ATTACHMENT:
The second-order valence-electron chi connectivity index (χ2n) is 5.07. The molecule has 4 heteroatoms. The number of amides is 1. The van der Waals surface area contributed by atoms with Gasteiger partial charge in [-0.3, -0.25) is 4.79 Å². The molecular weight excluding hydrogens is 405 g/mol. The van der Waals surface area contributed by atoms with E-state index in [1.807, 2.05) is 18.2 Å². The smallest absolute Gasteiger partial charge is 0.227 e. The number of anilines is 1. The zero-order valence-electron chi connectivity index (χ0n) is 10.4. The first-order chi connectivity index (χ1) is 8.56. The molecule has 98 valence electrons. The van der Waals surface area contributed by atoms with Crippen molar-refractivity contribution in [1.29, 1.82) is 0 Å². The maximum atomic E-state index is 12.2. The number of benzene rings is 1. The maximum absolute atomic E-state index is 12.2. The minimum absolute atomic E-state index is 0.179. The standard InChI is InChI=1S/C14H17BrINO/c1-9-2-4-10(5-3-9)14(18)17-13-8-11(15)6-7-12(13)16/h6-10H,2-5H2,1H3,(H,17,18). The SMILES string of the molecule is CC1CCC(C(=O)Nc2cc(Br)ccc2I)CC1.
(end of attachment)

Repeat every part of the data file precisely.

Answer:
The second-order valence-electron chi connectivity index (χ2n) is 5.07. The molecule has 4 heteroatoms. The number of amides is 1. The van der Waals surface area contributed by atoms with Gasteiger partial charge in [-0.3, -0.25) is 4.79 Å². The molecular weight excluding hydrogens is 405 g/mol. The van der Waals surface area contributed by atoms with E-state index in [1.807, 2.05) is 18.2 Å². The smallest absolute Gasteiger partial charge is 0.227 e. The number of anilines is 1. The zero-order valence-electron chi connectivity index (χ0n) is 10.4. The first-order chi connectivity index (χ1) is 8.56. The molecule has 98 valence electrons. The van der Waals surface area contributed by atoms with Crippen molar-refractivity contribution in [1.29, 1.82) is 0 Å². The maximum atomic E-state index is 12.2. The number of benzene rings is 1. The maximum absolute atomic E-state index is 12.2. The minimum absolute atomic E-state index is 0.179. The standard InChI is InChI=1S/C14H17BrINO/c1-9-2-4-10(5-3-9)14(18)17-13-8-11(15)6-7-12(13)16/h6-10H,2-5H2,1H3,(H,17,18). The SMILES string of the molecule is CC1CCC(C(=O)Nc2cc(Br)ccc2I)CC1.